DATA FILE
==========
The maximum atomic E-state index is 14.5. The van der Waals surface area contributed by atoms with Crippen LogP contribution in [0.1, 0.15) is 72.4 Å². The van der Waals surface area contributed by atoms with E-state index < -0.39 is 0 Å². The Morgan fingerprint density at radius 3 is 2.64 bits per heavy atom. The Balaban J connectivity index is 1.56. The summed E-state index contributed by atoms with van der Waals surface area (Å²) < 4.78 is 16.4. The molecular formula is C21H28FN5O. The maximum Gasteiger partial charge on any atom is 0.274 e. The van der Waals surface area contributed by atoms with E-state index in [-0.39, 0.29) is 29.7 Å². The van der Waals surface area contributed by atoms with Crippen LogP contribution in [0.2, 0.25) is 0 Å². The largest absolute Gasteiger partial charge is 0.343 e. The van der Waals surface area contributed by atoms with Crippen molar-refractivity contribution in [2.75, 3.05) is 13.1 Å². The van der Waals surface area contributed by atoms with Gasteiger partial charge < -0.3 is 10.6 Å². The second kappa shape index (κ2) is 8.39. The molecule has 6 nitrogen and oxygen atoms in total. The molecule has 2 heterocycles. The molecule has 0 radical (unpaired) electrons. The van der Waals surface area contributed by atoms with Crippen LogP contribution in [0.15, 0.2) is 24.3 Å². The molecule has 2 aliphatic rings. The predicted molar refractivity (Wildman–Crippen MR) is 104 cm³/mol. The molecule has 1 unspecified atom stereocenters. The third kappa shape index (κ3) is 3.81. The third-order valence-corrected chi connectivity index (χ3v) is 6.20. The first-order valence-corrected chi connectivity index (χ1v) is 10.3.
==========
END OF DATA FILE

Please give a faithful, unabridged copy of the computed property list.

The maximum atomic E-state index is 14.5. The van der Waals surface area contributed by atoms with Crippen LogP contribution in [0.1, 0.15) is 72.4 Å². The van der Waals surface area contributed by atoms with E-state index < -0.39 is 0 Å². The Morgan fingerprint density at radius 3 is 2.64 bits per heavy atom. The Balaban J connectivity index is 1.56. The summed E-state index contributed by atoms with van der Waals surface area (Å²) < 4.78 is 16.4. The molecular formula is C21H28FN5O. The maximum Gasteiger partial charge on any atom is 0.274 e. The van der Waals surface area contributed by atoms with E-state index in [-0.39, 0.29) is 29.7 Å². The van der Waals surface area contributed by atoms with Crippen LogP contribution in [0.2, 0.25) is 0 Å². The largest absolute Gasteiger partial charge is 0.343 e. The van der Waals surface area contributed by atoms with Crippen molar-refractivity contribution in [2.75, 3.05) is 13.1 Å². The van der Waals surface area contributed by atoms with Gasteiger partial charge < -0.3 is 10.6 Å². The second kappa shape index (κ2) is 8.39. The molecule has 6 nitrogen and oxygen atoms in total. The molecule has 2 heterocycles. The molecule has 0 radical (unpaired) electrons. The van der Waals surface area contributed by atoms with Crippen LogP contribution in [0.15, 0.2) is 24.3 Å². The molecule has 2 aliphatic rings. The predicted molar refractivity (Wildman–Crippen MR) is 104 cm³/mol. The molecule has 1 unspecified atom stereocenters. The third kappa shape index (κ3) is 3.81. The third-order valence-corrected chi connectivity index (χ3v) is 6.20. The first-order valence-corrected chi connectivity index (χ1v) is 10.3.